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Alina Marm

Degree:

EMBA

Location:

Germany

Industry:

Metal/Chemical

Year:

Jan 2017 - Sep 2018

By Alina Marm

The healing power of the “other life”

When you come back to Oxford after such an inspirational first week you wonder if this will be the week when reality hits and the magic of week 1 starts fading away. But as I sit in the bus to London Heathrow airport at the end of week 2 I am still full of magic. And I know it will take me a few days again to adjust from my “other life” of the Oxford EMBA to my “normal life” back home.

The second week was dominated by decision analysis and leadership skills. While the latter is a topic easily accessible for me, my challenge of the week was analytics. Everybody comes to Oxford with their personal goals. One of mine was not to surrender to number related subjects. Math in school was painful for me in all the senses. Not only did I have bad grades, almost each lesson I felt belittled and dumb – not being able to manage the simple things everybody other in my class have seemed to grasp to easily. Just thinking about this time literally makes me sick again – this feeling of ineptitude that permeates through each cell of your body ultimately losing all belief in myself. That said, one of my missions for the EMBA was to leave this “trauma” behind and approach all number related subjects with my usual curiosity and the conviction that at least the basics should be something I am able to wrap my head around. Cutting to the chase: I have started healing my trauma during five days of quantitative decision analysis (on little sleep and a lot of coffee and coke) – the healing process is all thanks to my therapists: the most amazing statistics professor (James Taylor) and an amazing study group. Now the only thing I need for full recovery is a pass.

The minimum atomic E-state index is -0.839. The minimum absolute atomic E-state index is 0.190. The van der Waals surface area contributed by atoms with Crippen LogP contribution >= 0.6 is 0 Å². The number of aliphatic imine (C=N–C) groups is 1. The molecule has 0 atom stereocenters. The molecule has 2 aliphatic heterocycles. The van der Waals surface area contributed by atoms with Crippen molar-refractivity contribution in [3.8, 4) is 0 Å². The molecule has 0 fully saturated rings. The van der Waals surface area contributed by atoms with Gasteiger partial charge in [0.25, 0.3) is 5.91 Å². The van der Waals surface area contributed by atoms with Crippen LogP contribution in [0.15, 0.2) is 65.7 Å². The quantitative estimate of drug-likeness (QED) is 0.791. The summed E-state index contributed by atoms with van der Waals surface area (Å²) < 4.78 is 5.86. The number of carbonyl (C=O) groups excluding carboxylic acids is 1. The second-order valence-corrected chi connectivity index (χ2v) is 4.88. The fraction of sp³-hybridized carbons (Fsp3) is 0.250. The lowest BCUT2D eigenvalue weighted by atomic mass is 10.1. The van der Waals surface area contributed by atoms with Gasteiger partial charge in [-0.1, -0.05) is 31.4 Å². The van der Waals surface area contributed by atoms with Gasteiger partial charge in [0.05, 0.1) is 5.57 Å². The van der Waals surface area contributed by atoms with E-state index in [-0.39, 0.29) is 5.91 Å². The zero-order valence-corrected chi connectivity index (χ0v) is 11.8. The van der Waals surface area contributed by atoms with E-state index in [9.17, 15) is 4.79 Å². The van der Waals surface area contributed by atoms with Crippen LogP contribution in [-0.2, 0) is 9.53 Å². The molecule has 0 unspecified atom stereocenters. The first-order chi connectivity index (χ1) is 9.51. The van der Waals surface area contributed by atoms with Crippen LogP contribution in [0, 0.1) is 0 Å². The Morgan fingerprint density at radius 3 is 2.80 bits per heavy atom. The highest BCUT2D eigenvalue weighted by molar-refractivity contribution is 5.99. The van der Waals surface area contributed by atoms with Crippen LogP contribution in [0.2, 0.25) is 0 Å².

As in week 1 the curriculum sometimes takes a back seat in my memory when I think about all the special moments created by my mates in the cohort. The mixture of political discussions during dinner, talks about regression analysis in a pub or laughs triggered by purely unsophisticated jokes is perfect. This group of people somehow manages to create a safe-space: if you fall there will be somebody to catch you.

Module 2 was also about starting to realize the sheer amount of work and dedication that this program asks of you – and that you are willing to give because you have the drive for making the most of this experience, for yourself and your cohort mates. I know the limits of my own resilience. The challenge now is to figure out if my personnel resilience is on par with the resilience of relationships, family time and friendships at home. This program will ask a lot from you – but it will also ask a lot from your loved ones. I do try to describe the uniqueness and specialness of the experiences in my “other life”, but I am not sure whether this actually helps my support system at home to understand the priority I am giving the EMBA (naturally deprioritizing other aspects of my “normal life”). So back home, processing the second week I wonder if there is a way not letting anybody down on this journey: neither yourself, nor your cohort or the loved ones at home. To be frank, I am not sure, which scares me at times. However, I have the conviction that facing the fears on this journey will always be a growing and learning experience which is worth its while.

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  • Antonio Potenza

    it is at times a stretch to switch from our Study lives to our normal lives. It truly is an act of balance (or imbalance?) to cope with everything and everyone. but it is a unique journey so let’s enjoy the ride!